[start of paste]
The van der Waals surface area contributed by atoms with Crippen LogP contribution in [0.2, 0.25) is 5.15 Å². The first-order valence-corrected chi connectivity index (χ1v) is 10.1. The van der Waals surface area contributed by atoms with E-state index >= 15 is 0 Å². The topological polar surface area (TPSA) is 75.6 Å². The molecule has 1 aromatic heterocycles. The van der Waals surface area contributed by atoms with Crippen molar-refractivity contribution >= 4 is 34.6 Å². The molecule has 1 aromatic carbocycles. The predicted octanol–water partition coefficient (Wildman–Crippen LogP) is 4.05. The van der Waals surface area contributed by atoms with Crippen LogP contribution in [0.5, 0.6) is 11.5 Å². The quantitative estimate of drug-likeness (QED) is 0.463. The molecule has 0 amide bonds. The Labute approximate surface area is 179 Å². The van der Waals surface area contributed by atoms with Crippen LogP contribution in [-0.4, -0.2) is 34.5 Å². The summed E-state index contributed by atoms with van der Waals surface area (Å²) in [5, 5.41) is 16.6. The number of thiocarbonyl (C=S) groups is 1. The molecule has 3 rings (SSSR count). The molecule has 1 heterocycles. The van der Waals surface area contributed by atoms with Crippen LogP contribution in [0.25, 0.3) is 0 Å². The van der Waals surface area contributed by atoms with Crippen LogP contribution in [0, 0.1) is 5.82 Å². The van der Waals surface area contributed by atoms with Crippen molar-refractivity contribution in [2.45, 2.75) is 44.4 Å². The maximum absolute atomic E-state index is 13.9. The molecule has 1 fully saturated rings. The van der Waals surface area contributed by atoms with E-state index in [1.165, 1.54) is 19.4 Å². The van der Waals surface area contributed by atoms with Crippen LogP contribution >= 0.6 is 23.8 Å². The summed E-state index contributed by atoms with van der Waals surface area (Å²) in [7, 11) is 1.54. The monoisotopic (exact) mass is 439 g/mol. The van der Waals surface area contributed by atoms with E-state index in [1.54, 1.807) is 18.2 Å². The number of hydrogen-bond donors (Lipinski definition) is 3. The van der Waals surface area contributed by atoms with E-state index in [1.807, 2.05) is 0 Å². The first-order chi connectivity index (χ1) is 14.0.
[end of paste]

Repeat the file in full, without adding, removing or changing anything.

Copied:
The van der Waals surface area contributed by atoms with Crippen LogP contribution in [0.2, 0.25) is 5.15 Å². The first-order valence-corrected chi connectivity index (χ1v) is 10.1. The van der Waals surface area contributed by atoms with E-state index >= 15 is 0 Å². The topological polar surface area (TPSA) is 75.6 Å². The molecule has 1 aromatic heterocycles. The van der Waals surface area contributed by atoms with Crippen molar-refractivity contribution >= 4 is 34.6 Å². The molecule has 1 aromatic carbocycles. The predicted octanol–water partition coefficient (Wildman–Crippen LogP) is 4.05. The van der Waals surface area contributed by atoms with Crippen LogP contribution in [0.5, 0.6) is 11.5 Å². The quantitative estimate of drug-likeness (QED) is 0.463. The molecule has 0 amide bonds. The Labute approximate surface area is 179 Å². The van der Waals surface area contributed by atoms with Crippen LogP contribution in [-0.4, -0.2) is 34.5 Å². The summed E-state index contributed by atoms with van der Waals surface area (Å²) in [5, 5.41) is 16.6. The number of thiocarbonyl (C=S) groups is 1. The molecule has 3 rings (SSSR count). The molecule has 1 heterocycles. The van der Waals surface area contributed by atoms with Crippen LogP contribution in [0.25, 0.3) is 0 Å². The van der Waals surface area contributed by atoms with Crippen LogP contribution in [0, 0.1) is 5.82 Å². The van der Waals surface area contributed by atoms with Crippen molar-refractivity contribution in [2.45, 2.75) is 44.4 Å². The maximum absolute atomic E-state index is 13.9. The molecule has 1 fully saturated rings. The van der Waals surface area contributed by atoms with E-state index in [1.165, 1.54) is 19.4 Å². The van der Waals surface area contributed by atoms with Crippen LogP contribution >= 0.6 is 23.8 Å². The summed E-state index contributed by atoms with van der Waals surface area (Å²) in [7, 11) is 1.54. The monoisotopic (exact) mass is 439 g/mol. The van der Waals surface area contributed by atoms with E-state index in [1.54, 1.807) is 18.2 Å². The number of hydrogen-bond donors (Lipinski definition) is 3. The van der Waals surface area contributed by atoms with E-state index in [1.807, 2.05) is 0 Å². The first-order chi connectivity index (χ1) is 14.0.